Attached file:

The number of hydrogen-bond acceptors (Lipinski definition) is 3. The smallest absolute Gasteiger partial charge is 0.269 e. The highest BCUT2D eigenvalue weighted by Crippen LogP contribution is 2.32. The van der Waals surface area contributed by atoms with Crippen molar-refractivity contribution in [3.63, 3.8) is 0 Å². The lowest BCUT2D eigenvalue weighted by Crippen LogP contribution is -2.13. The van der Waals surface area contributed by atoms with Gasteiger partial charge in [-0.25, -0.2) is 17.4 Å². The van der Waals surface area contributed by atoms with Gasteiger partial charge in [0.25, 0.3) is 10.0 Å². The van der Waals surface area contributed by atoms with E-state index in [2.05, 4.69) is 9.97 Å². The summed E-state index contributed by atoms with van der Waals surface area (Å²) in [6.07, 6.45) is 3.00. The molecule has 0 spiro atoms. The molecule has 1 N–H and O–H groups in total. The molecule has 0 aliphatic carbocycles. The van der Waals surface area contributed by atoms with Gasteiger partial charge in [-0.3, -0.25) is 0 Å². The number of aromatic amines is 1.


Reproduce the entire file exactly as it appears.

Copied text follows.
The number of hydrogen-bond acceptors (Lipinski definition) is 3. The smallest absolute Gasteiger partial charge is 0.269 e. The highest BCUT2D eigenvalue weighted by Crippen LogP contribution is 2.32. The van der Waals surface area contributed by atoms with Crippen molar-refractivity contribution in [3.63, 3.8) is 0 Å². The lowest BCUT2D eigenvalue weighted by Crippen LogP contribution is -2.13. The van der Waals surface area contributed by atoms with Gasteiger partial charge in [-0.25, -0.2) is 17.4 Å². The van der Waals surface area contributed by atoms with Gasteiger partial charge in [0.25, 0.3) is 10.0 Å². The van der Waals surface area contributed by atoms with E-state index in [2.05, 4.69) is 9.97 Å². The summed E-state index contributed by atoms with van der Waals surface area (Å²) in [6.07, 6.45) is 3.00. The molecule has 0 spiro atoms. The molecule has 1 N–H and O–H groups in total. The molecule has 0 aliphatic carbocycles. The van der Waals surface area contributed by atoms with Gasteiger partial charge in [-0.3, -0.25) is 0 Å². The number of aromatic amines is 1.